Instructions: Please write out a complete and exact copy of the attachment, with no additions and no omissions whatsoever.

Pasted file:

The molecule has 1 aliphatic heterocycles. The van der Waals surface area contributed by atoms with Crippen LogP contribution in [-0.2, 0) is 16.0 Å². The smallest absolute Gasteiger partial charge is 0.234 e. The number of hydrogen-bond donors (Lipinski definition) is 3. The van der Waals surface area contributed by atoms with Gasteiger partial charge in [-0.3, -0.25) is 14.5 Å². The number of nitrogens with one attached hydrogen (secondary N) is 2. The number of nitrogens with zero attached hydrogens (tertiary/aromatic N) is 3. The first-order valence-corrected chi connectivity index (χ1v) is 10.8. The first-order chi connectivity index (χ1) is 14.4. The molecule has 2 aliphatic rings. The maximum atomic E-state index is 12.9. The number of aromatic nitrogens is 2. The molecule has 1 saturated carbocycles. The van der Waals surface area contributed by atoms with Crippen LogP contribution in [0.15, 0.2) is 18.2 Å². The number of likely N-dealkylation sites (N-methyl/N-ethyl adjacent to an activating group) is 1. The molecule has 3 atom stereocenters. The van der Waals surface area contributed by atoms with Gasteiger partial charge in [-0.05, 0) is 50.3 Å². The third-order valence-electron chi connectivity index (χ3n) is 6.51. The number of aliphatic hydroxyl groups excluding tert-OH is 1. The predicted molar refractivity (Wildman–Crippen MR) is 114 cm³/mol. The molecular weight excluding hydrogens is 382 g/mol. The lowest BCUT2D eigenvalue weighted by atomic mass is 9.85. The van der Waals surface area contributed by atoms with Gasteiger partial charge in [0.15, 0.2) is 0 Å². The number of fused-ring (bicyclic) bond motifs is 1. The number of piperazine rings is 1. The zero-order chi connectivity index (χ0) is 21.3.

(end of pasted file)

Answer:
The molecule has 1 aliphatic heterocycles. The van der Waals surface area contributed by atoms with Crippen LogP contribution in [-0.2, 0) is 16.0 Å². The smallest absolute Gasteiger partial charge is 0.234 e. The number of hydrogen-bond donors (Lipinski definition) is 3. The van der Waals surface area contributed by atoms with Gasteiger partial charge in [-0.3, -0.25) is 14.5 Å². The number of nitrogens with one attached hydrogen (secondary N) is 2. The number of nitrogens with zero attached hydrogens (tertiary/aromatic N) is 3. The first-order valence-corrected chi connectivity index (χ1v) is 10.8. The first-order chi connectivity index (χ1) is 14.4. The molecule has 2 aliphatic rings. The maximum atomic E-state index is 12.9. The number of aromatic nitrogens is 2. The molecule has 1 saturated carbocycles. The van der Waals surface area contributed by atoms with Crippen LogP contribution in [0.15, 0.2) is 18.2 Å². The number of likely N-dealkylation sites (N-methyl/N-ethyl adjacent to an activating group) is 1. The molecule has 3 atom stereocenters. The van der Waals surface area contributed by atoms with Gasteiger partial charge in [-0.05, 0) is 50.3 Å². The third-order valence-electron chi connectivity index (χ3n) is 6.51. The number of aliphatic hydroxyl groups excluding tert-OH is 1. The predicted molar refractivity (Wildman–Crippen MR) is 114 cm³/mol. The molecular weight excluding hydrogens is 382 g/mol. The lowest BCUT2D eigenvalue weighted by atomic mass is 9.85. The van der Waals surface area contributed by atoms with Gasteiger partial charge in [0.15, 0.2) is 0 Å². The number of fused-ring (bicyclic) bond motifs is 1. The number of piperazine rings is 1. The zero-order chi connectivity index (χ0) is 21.3.